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Consumer security risks require a business response

Norton's exposure of consumer security risks has stirred some debate about what it means for the channel and the business community

As mobile working, BYOD and IoT have gathered pace the risk of an individual being the weak link used to gain access to a corporate network have risen and given firms cause to look to the channel to help them reduce risks.

Most businesses now accept that the chances of being a target of hackers is almost inevitable but plenty of users continue to plod on hoping that they will not register on the hacker's radar.

But research from Norton indicates that a fifth of users have been hit by cyber crime, with many losing money as a result of the attack, and the danger is not only could they be the backdoor into the corporate network but the faith in online trading could be hit.

“Because of this, it’s vital organisations take a proactive approach. They must focus on reacting quickly when a breach occurs, and must have well-rehearsed plans in place to understand what happened, minimise the impact, communicate clearly with their customers and restore normal operations as soon as possible," said Paul McEvatt, senior cyber threat intelligence manager, UK & Ireland at Fujitsu.

"To do this, they need to integrate threat intelligence and other information sources to provide the context necessary to deal with today’s advanced cyber threats. Implementing a strong security education programme underpinned by a robust security framework. This would allow companies to get on the front foot in combating these types of threats. It’s also important that organisations communicate how they are using personal data to provide benefits to the customer, in a secure manner, and that the right security controls and policies are in place, to remain trusted in the eyes of the consumer," he added.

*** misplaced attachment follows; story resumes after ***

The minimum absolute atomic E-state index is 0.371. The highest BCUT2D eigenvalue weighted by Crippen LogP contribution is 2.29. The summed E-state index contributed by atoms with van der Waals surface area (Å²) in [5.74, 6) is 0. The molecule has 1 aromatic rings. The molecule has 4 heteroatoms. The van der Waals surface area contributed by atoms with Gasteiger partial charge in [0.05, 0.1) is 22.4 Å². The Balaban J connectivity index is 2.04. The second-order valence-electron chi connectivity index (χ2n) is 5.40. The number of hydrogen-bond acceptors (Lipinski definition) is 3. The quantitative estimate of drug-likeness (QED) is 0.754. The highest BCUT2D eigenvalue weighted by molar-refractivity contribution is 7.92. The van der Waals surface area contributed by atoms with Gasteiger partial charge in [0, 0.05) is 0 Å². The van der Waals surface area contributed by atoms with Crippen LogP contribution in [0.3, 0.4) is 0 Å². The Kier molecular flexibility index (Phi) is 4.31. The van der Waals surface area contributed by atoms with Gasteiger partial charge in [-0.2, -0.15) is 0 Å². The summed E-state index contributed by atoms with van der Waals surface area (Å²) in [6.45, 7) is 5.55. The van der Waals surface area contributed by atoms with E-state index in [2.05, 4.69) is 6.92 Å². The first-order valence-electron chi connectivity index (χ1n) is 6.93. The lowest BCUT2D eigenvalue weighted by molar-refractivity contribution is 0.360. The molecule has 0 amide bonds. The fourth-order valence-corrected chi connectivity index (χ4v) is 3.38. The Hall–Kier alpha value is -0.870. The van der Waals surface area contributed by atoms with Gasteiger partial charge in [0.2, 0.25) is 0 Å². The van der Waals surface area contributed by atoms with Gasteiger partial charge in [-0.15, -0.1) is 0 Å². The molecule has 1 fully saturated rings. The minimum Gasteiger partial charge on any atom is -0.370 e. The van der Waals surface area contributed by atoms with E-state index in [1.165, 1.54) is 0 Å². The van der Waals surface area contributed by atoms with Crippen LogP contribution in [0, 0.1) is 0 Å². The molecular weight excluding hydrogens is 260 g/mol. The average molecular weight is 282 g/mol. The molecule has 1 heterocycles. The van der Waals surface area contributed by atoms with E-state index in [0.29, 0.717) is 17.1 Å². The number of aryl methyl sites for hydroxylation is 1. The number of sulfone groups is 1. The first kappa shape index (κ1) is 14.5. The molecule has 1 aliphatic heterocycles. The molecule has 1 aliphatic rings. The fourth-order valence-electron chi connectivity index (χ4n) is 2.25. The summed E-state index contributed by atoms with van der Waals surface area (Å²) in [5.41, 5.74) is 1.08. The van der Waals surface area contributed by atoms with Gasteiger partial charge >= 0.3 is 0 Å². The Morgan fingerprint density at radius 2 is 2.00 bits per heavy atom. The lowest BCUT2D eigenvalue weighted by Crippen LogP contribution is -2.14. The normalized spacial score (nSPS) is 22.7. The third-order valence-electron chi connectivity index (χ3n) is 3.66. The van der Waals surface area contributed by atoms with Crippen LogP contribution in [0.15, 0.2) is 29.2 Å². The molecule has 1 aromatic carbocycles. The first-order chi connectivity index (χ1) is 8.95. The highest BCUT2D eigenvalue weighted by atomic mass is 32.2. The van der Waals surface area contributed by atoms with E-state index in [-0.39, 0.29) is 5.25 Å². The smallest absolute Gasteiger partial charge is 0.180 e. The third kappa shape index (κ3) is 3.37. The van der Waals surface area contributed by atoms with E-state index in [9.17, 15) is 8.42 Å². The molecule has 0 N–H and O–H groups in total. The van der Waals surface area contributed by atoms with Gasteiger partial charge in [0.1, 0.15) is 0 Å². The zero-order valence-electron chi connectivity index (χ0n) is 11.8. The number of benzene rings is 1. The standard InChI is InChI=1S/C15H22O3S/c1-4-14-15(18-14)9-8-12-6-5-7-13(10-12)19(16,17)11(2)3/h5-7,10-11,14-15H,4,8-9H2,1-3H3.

The Norton findings will add to a growing wave of research that is indicating threats are multiplying and keeping security budgets largely protected as firms draw up their plans for 2016.

“We no longer need convincing of the risks,” said Nick Shaw, EMEA general manager, Norton Business Unit. “Our findings demonstrate that people’s trust in online activity has been rattled, yet there still is not widespread adoption of simple protection measures that people should take to safeguard their information online.”
 
Many people will go out and buy consumer security products but the situation also calls for more of a reaction from businesses and that should spell an opportunity for those resellers with security skills.

“The results of this survey shouldn’t be surprising. They highlight the very real impact that major cyber-breaches have on individual users. The fallout from attacks like the TalkTalk breach can continue for months after the event. But online protection has to be a joint effort from both businesses and consumers," said David Kennerley, senior manager for threat research at Webroot.

"Companies must invest in appropriate security measures to ensure consumer details are safeguarded but users have to take some responsibility for monitoring the information they share online. By regularly changing passwords, revoking app permissions and disabling browser add-ons, consumers can limit their exposure when a cyber-attack takes place," he added.

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